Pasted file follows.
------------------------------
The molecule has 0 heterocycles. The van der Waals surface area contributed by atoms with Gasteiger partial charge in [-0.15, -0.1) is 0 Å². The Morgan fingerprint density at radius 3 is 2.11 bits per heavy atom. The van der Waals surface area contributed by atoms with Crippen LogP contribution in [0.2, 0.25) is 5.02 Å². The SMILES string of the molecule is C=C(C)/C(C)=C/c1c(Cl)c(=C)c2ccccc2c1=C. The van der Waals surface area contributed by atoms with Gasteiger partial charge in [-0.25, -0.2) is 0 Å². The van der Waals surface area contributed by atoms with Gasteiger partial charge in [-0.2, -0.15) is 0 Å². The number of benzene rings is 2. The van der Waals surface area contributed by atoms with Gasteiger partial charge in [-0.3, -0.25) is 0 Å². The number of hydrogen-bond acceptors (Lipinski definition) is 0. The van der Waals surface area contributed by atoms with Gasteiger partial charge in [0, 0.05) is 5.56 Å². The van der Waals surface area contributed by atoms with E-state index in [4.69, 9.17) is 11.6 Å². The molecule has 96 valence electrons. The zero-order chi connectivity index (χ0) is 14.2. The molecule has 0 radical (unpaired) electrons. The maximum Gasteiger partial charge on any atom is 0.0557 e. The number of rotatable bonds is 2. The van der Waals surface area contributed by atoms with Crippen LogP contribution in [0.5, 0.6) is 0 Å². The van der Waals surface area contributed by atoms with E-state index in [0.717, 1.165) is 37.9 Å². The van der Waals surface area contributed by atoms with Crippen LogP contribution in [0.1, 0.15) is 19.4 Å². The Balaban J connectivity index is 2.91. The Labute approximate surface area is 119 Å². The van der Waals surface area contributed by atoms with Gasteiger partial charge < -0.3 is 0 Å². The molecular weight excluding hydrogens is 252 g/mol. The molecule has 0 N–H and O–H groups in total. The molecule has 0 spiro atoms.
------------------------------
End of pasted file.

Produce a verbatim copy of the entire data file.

The molecule has 0 heterocycles. The van der Waals surface area contributed by atoms with Gasteiger partial charge in [-0.15, -0.1) is 0 Å². The Morgan fingerprint density at radius 3 is 2.11 bits per heavy atom. The van der Waals surface area contributed by atoms with Crippen LogP contribution in [0.2, 0.25) is 5.02 Å². The SMILES string of the molecule is C=C(C)/C(C)=C/c1c(Cl)c(=C)c2ccccc2c1=C. The van der Waals surface area contributed by atoms with Gasteiger partial charge in [-0.25, -0.2) is 0 Å². The van der Waals surface area contributed by atoms with Gasteiger partial charge in [-0.2, -0.15) is 0 Å². The number of benzene rings is 2. The van der Waals surface area contributed by atoms with Gasteiger partial charge in [-0.3, -0.25) is 0 Å². The number of hydrogen-bond acceptors (Lipinski definition) is 0. The van der Waals surface area contributed by atoms with Gasteiger partial charge in [0, 0.05) is 5.56 Å². The van der Waals surface area contributed by atoms with E-state index in [4.69, 9.17) is 11.6 Å². The molecule has 96 valence electrons. The zero-order chi connectivity index (χ0) is 14.2. The molecule has 0 radical (unpaired) electrons. The maximum Gasteiger partial charge on any atom is 0.0557 e. The number of rotatable bonds is 2. The van der Waals surface area contributed by atoms with Crippen LogP contribution in [0.5, 0.6) is 0 Å². The van der Waals surface area contributed by atoms with E-state index in [0.717, 1.165) is 37.9 Å². The van der Waals surface area contributed by atoms with Crippen LogP contribution in [0.1, 0.15) is 19.4 Å². The Balaban J connectivity index is 2.91. The Labute approximate surface area is 119 Å². The van der Waals surface area contributed by atoms with Gasteiger partial charge < -0.3 is 0 Å². The molecular weight excluding hydrogens is 252 g/mol. The molecule has 0 N–H and O–H groups in total. The molecule has 0 spiro atoms.